In the State’s continuing efforts to foster social distancing, Assembly Bill No. 3903 was signed into law on April 14, 2020. It is “…an Act concerning remote notarial acts, and other acts for executing and verifying certain documents, by notaries public and certain other authorized officials using communication technology for the duration of the public health emergency and state of emergency declared by the Governor in Executive Order 103 of 2020.” The Act allows notaries to witness and notarize documents remotely so long as the notary takes the proper measures to confirm the identity of the person signing, and to ensure the correct document is signed. This ACT DOES NOT APPLY TO THE EXECUTION OF WILLS; UCC FILINGS OR MATTERS OF FAMILY LAW.
The notary must verify the identity of the signer in one of three ways: (1) personal knowledge of the person’s identity; (2) by oath or affirmation from a “…credible witness appearing before the notary” attesting to the signer’s identity, or (3) by way of “proofing” with two forms of proper identity, such as a driver’s license, passport, or government issued nondriver identification card, which is current or not expired more than three years.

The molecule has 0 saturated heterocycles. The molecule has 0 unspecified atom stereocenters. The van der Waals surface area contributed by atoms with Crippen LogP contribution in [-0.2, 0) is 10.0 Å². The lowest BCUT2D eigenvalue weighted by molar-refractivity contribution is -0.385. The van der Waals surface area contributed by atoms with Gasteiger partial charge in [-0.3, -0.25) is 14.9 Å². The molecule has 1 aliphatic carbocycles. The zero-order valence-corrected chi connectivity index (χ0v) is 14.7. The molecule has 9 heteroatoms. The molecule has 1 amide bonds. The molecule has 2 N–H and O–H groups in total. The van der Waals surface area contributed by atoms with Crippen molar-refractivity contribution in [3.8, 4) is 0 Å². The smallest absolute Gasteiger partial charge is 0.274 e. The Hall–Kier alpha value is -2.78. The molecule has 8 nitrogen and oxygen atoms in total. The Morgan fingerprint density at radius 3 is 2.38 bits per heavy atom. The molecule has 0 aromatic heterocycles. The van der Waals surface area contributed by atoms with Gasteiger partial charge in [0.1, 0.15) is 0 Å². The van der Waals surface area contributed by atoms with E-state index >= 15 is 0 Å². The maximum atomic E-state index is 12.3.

After confirming the person’s identity, the notary must be “…reasonably able to confirm that a record before the notary public or officer is the same record in which the remotely located individual made a statement or on which the remotely located individual executed a signature.” The notary must preserve the notarial act by creating an audio-visual recording of it and then retain it for ten years. The Act also allows for notarizing signatures from out of state signers for matters relating to “…a matter before a public official or court, governmental entity, or other entity subject to the jurisdiction of the United States…” and so long as the notarial act is not prohibited by the State where the signer is remotely located.